Defensive tackle Bryan Robinson sacks Seahawks quarterback Matt Hasselbeck in the Cards' ninth win in 10 NFC West games.
ST. LOUIS – Since the Cardinals arrived into the NFC West in 2002, there was always someone to chase.
The first season, it was the resurgent 49ers led by Jeff Garcia and Terrell Owens. After that, it was the Rams, who still had a lot of weapons left from their "Greatest Show On Turf" days. Then came the Seahawks, who built a solid team and then built up multiple division titles.
Now, it would seem to be the Cardinals – even if they don't think so.
"We did it last year and won and yes, we're on top of the division at this point," wide receiver Larry Fitzgerald said. "But we still have to play San Francisco again in a meaningful game. After that we might be able to have a story. As of right now, though, we have work to do."
Statistics seem to say otherwise, not that the Cards are necessarily locks to win a division title, but certainly equipped to be the favorite. Heading into Sunday's game against the Rams, the Cardinals have won nine of their last 10 games within the division and have beaten former nemesis Seattle four straight times.
Even with the Cards losing to the 49ers to begin the regular season, they hold a two-game lead in the standings over San Francisco. The weekend brings about another chance for more room if the Cardinals can defeat the Rams and the Niners lose in Green Bay.
Recently, 49ers coach Mike Singletary insisted he wasn't paying attention to what the Cardinals were doing. And Arizona coach Ken Whisenhunt insisted that, given his team has won just one division title thus far, the Cards don't have favorite status.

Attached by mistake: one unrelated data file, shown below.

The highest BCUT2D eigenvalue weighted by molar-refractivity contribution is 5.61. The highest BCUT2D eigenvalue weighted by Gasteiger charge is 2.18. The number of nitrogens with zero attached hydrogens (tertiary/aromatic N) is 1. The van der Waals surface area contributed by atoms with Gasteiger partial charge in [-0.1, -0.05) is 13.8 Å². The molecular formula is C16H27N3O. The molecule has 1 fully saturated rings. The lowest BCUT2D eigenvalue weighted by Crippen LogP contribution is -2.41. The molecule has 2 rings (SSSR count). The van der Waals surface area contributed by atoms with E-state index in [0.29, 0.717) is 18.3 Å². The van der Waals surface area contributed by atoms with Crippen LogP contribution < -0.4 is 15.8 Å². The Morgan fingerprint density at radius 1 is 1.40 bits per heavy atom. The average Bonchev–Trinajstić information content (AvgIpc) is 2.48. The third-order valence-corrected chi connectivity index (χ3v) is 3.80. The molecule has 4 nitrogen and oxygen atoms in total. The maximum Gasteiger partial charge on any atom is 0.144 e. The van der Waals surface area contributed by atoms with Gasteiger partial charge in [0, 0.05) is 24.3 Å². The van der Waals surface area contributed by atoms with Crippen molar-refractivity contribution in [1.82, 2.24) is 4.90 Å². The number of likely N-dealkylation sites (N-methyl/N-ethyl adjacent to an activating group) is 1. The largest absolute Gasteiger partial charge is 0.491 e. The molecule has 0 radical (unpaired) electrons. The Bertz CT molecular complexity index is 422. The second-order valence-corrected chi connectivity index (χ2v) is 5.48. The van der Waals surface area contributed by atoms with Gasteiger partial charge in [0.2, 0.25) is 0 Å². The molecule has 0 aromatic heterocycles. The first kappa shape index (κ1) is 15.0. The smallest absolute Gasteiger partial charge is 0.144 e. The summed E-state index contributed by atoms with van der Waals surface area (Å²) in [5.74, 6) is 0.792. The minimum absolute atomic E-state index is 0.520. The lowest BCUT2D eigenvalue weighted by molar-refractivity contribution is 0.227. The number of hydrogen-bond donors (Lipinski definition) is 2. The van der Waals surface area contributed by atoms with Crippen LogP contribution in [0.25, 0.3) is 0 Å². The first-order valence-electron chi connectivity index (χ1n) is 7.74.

"I just don't think other teams in the division are thinking they have to catch us," Whisenhunt said. "Until we do what the Rams did or Seattle did for a number of years and prove you are that consistent team, then maybe there can be that perception."
It's difficult to think it doesn't already exist.
"The hardest thing, the biggest thing, is getting that playoff bid," Rams running back Steven Jackson said, adding that what the Cards did last season "was legit."
"(The Cardinals) are a talented football team. I expect that they will be talented for quite some time."
To stay in complete control requires wins in games like Sunday's, against the 1-8 Rams. Under first-year coach Steve Spagnuolo, St. Louis almost upset undefeated New Orleans last week and has been able to move the ball – but just haven't been able to win.
The Rams are far enough out of contention that chasing the Cardinals isn't a realistic ploy.
"This game is about results," Spagnuolo said. "The league we're in is about winning football games. It's not about trying hard and 'Atta boys' and moral victories."
The Cardinals have gotten their share of victories so far. Winners of five of six since their bye weekend, the Cards are 4-0 on the road and will attempt to go 5-0 on the road for the first time since their NFL championship runner-up season of 1948.
They've maneuvered to this point by not worrying about a division race – yet – or by their place in the NFL universe. They don't want to change now.
"We are just playing good ball," linebacker Gerald Hayes said. "We have the right combinations and we have won some games. We can't look at it like we are the team to beat in the division because it is still wide open.
"Hey, if teams are getting more excited to play us, so be it."
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